Driving licences of 54k Australians leaked via misconfigured S3 bucket

A misconfigured Amazon Web Services S3 bucket was recently found containing photos of driving licences of around 54,000 Australian citizens. The photos contained detailed personal information such as names, dates of birth, driving licence numbers, and home addresses.

The misconfigured S3 bucket was discovered by security researcher Bob Diachenko who said via a Twitter post that the bucket contained front and back images of more than 50,000 driving licences.

ABC News quoted Diachenko to state that the AWS S3 bucket was easily discoverable, contained as many as 108,535 back-and-front scans of driving licences of drivers who registered in New South Wales and was probably viewed and abused by malicious actors.

While Diachenko said the S3 bucket was most likely a part of the New South Wales RMS infrastructure, Transport for NSW said the collection of files did not belong to the department as it did not "retain, nor collect tolling data in the manner described."

"Transport for NSW is, however, working with Cyber Security NSW to investigate the alleged data issue relating to an Amazon Web Services S3 bucket containing personal information including driver licences," a department spokesperson said.

The New South Wales Privacy Commissioner also said that the data appeared to be linked to a private business firm and that the breach is not associated with a NSW Government agency or any NSW Government system or process. The Privacy Commissioner also clarified that the unnamed private business had no links with the New South Wales government.

Commenting on the massive leak of over 50,000 driving licences, Niamh Muldoon, Senior Director of Trust and Security at OneLogin, said this is a significant breach because, on top of having personally identifiable information leaked, cybercriminals can also identify a natural person through the exposed image files.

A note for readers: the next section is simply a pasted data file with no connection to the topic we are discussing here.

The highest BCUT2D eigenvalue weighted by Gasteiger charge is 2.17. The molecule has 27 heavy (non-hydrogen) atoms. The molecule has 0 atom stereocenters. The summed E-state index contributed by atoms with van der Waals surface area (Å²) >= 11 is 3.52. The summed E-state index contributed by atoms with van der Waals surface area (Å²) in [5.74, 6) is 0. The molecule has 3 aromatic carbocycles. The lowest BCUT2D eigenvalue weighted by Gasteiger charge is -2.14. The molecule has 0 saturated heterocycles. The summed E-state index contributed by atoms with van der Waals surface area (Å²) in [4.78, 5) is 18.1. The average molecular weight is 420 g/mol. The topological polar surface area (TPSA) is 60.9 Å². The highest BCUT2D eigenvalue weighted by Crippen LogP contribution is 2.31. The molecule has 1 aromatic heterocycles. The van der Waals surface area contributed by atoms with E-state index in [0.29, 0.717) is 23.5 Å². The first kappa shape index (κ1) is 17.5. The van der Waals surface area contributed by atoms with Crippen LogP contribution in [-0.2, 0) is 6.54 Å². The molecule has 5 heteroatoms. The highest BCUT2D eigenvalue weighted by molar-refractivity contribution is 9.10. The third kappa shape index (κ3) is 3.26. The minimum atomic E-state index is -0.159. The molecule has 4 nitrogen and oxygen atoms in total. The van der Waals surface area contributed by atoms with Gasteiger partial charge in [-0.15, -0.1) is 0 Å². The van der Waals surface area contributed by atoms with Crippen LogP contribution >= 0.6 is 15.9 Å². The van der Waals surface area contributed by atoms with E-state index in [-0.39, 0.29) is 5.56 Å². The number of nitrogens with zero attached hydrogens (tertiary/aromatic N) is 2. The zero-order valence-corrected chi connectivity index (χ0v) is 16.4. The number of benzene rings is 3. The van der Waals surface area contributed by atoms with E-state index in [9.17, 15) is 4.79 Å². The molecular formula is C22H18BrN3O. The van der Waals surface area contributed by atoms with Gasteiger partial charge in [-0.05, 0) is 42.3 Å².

"Affected individuals will need to be vigilant, not only checking their bank accounts regularly but all online accounts for unusual activity. A key step for all those affected to take is to enable account monitoring/alerting, along with setting thresholds associated with their monetary online accounts.

"It is not the first time that a misconfiguration has led to damaging consequences such as an accidental data breach. It demonstrates once again, the importance of Enterprise Security programs that incorporates security into processes such as change management, technologies including secure configurations, as well as end-user awareness," she added.

Boris Cipot, senior security engineer at Synopsys, said that the ideal way to protect cloud storage servers is for cloud service providers to take charge and stop misconfigurations that allow public access to data.

Cloud storage providers can help users in the setup process and guide them through the settings, but this will make cloud storage expensive and unaffordable to many. Therefore, cloud users need to be more alert on how they use the service, they need to recruit a consultant to set up the infrastructure so that it conforms to the use case, and they need to create plans for resilience, response and recovery in every part of this infrastructure.

"This is the only way they can make attempts at hacking so difficult that it dissuades the attacker from even trying," he added.

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